A number of studies have demonstrated that greater diversity in the boardroom and organisations will improve business outcomes. However, despite efforts, progress in increasing board diversity has been slow.
By Karen Loon IDP-C and IDN Board Member
With the growing focus by stakeholders on more board and organisational diversity, is it time for us to #ChooseToChallenge and do things differently? What is holding progress back, what is the role of boards in moving the dial, and what can we do differently?
IDN members participated in a webinar in March 2021 where they shared their perspectives on board diversity. Liselotte Engstam IDP-C and IDN Board Member, facilitated the session.
Setting the Scene
Karen Loon IDP-C and IDN Board Member, gave an overview and shared her perspectives on increasing board diversity, highlighting that it is a wicked problem that is not easily resolved.
Although discussion on increasing the diversity of boards started with a focus on gender, it has now broadened beyond demographics to diversity of thought and experience, and its impact on innovation. Further, stakeholders’ expectations, particularly investors, due to the increased focus on sustainability.
As a result, various governments, regulators and advocacy groups have released regulations and guidelines to support increasing the pipeline of available diverse candidates for boards. These include implementing quotas or targets and encouraging boards to have more targeted and independent board renewal processes.
Whilst the number of women on boards globally has increased to 16.9% in 2018, up 1.9% from 2016, there is still some way to go, and progress has been slow and inconsistent.
Understanding the different viewpoints on why having board diversity is important requires one to understand various organisational and personal motivators. Some focus on the business case for diversity, whereas others concentrate on the social case (the “right thing to do”).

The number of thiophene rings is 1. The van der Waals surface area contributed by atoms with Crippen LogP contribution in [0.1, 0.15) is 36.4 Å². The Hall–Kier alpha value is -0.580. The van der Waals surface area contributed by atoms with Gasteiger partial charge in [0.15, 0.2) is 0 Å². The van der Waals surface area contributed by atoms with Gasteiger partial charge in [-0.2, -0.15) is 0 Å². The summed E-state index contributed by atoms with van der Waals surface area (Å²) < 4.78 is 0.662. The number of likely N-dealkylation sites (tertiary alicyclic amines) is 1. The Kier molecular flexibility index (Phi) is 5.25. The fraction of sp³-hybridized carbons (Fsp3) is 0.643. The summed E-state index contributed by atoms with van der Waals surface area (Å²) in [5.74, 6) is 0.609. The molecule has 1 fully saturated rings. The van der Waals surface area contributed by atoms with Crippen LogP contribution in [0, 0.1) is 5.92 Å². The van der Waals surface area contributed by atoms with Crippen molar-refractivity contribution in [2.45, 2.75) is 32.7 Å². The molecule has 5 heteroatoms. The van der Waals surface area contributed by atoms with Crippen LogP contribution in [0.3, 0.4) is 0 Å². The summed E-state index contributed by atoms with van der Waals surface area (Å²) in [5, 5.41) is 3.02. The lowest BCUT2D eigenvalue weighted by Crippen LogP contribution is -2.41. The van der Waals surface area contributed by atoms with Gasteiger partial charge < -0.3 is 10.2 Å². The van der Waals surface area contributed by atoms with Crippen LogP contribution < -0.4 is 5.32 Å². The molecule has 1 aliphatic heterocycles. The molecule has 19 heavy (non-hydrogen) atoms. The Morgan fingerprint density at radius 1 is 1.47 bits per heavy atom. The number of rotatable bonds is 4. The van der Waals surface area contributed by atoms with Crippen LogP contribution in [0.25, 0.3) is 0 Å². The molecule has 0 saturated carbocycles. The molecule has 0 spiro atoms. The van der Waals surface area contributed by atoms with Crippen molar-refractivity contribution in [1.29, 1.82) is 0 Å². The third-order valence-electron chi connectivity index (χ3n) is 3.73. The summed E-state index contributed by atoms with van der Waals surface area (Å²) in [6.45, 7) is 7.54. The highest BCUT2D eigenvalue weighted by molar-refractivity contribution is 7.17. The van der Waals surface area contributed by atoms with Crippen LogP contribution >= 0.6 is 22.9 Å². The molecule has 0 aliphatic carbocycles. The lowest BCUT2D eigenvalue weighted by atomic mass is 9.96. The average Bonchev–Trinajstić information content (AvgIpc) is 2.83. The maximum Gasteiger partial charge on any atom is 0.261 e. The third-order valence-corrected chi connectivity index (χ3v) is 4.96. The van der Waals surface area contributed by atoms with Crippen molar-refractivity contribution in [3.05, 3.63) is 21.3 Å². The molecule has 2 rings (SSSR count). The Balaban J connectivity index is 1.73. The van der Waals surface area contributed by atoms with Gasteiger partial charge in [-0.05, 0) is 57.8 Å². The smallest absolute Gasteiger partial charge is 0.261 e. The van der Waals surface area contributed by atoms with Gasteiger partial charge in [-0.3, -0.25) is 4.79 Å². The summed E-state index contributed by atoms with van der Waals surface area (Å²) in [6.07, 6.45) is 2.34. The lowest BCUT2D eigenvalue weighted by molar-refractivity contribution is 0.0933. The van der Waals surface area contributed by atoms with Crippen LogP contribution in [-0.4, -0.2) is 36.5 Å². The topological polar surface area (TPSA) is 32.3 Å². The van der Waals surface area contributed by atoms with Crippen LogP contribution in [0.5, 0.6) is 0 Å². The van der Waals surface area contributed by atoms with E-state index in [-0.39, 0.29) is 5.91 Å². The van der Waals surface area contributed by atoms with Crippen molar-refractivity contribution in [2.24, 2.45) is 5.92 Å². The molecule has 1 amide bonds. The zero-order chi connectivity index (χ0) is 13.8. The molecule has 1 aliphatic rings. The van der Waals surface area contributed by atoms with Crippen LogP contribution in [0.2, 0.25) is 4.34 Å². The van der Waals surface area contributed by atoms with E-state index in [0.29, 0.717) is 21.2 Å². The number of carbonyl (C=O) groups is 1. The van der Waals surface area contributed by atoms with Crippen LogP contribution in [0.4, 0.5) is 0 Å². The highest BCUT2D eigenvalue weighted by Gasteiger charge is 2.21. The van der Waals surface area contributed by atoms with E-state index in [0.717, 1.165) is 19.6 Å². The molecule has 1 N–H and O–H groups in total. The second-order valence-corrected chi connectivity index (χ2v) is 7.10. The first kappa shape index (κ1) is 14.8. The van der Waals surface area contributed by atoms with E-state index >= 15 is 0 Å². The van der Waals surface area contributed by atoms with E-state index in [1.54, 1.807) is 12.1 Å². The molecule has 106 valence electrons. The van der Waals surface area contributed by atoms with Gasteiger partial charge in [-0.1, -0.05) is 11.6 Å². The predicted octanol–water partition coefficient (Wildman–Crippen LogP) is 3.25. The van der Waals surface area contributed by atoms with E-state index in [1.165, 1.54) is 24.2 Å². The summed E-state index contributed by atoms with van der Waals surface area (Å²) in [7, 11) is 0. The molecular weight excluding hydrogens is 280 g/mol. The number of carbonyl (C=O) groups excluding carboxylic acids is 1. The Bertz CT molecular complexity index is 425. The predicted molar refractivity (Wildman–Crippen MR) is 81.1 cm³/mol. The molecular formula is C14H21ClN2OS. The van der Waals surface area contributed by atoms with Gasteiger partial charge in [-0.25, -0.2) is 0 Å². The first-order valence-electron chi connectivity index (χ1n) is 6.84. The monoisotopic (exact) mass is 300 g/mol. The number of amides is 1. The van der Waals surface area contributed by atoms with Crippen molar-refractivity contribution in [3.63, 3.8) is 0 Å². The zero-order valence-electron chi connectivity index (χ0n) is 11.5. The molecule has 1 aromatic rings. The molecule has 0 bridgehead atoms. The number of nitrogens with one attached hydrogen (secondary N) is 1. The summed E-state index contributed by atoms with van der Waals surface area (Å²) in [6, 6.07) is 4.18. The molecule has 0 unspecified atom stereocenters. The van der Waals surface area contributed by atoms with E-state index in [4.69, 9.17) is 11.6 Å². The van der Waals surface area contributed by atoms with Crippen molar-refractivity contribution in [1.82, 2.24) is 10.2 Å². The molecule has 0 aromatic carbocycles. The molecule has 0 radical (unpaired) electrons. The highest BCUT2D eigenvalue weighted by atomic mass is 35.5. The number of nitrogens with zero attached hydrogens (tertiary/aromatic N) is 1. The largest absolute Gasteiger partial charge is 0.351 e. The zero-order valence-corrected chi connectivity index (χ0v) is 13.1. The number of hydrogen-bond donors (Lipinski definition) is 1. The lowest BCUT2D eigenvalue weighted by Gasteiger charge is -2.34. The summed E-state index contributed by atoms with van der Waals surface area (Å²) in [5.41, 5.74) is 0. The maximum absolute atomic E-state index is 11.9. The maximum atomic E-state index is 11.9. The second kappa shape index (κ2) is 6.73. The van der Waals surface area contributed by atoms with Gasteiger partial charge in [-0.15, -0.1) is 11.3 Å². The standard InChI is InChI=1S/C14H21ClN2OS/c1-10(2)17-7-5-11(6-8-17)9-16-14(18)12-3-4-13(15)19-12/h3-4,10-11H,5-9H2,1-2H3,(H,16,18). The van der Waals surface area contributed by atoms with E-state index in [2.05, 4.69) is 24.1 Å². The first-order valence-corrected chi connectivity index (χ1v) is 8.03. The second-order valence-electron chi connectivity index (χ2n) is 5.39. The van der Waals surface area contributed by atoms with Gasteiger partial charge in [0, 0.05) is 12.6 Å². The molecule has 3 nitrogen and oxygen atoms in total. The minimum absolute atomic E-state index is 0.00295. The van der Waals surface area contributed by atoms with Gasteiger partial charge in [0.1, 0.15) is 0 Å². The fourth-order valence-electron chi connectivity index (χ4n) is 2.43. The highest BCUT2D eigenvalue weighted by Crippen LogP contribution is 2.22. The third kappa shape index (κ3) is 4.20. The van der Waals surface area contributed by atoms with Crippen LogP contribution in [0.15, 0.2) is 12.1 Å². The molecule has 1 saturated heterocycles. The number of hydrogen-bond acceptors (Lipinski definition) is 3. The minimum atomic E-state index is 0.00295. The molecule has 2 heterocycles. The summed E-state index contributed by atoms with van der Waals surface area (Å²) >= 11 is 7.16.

Much of the academic and business research to date has centred on the business case for greater board diversity. In particular, it has sought to demonstrate a correlation between board diversity (principally gender) and greater financial performance. This includes a broad range of areas, including financial position/performance, public disclosure, socially responsible behaviours, firm decisions, philanthropy, reputation, and innovation.. In 2020, a study in Australia by Curtin University took this a step further and found a causal link between greater numbers of women on boards and in leadership and better financial performance.
Other recent research has explored areas including:
- Board dynamics – Increased board diversity only results in better decision making if the board operates as a cohesive group and free from conflicts, and there are policies in place to allow the diverse members to have an impact. Subgroup faultlines can reduce board effectiveness. The interplay between women and specific organisational settings can affect board behaviour.
- Investor reaction – A gender-diverse board is interpreted as revealing a preference for diversity and a weaker commitment to shareholder value.
- Agency vs. communion – Higher-power individuals, higher class individuals, men and whites express greater agency, whereas lower-power individuals, lower-class individuals, women, and minorities express greater communion.
One question Karen raised is if the business case for greater board diversity is clear: Why don’t we see boards increase their diversity more quickly? Could there be other “elephants in the room” at play holding change back? And could it be time to look at things differently, recognising that board work is both logical/technical and illogical/emotional?
On board dynamics, she noted that a board is a team, but it is only as good as the collective of the board and what they bring to it, both conscious and unconscious. Further, board work is emotional, as discussed in IDN’s webinar, Fit for Generations: How to Create & Lead a Family Business Board.
Another angle is: Should we view increasing board diversity as part of a broader organisation or cultural change initiative, as Professor Michael Jarrett suggested in his March 2021 INSEAD Knowledge article?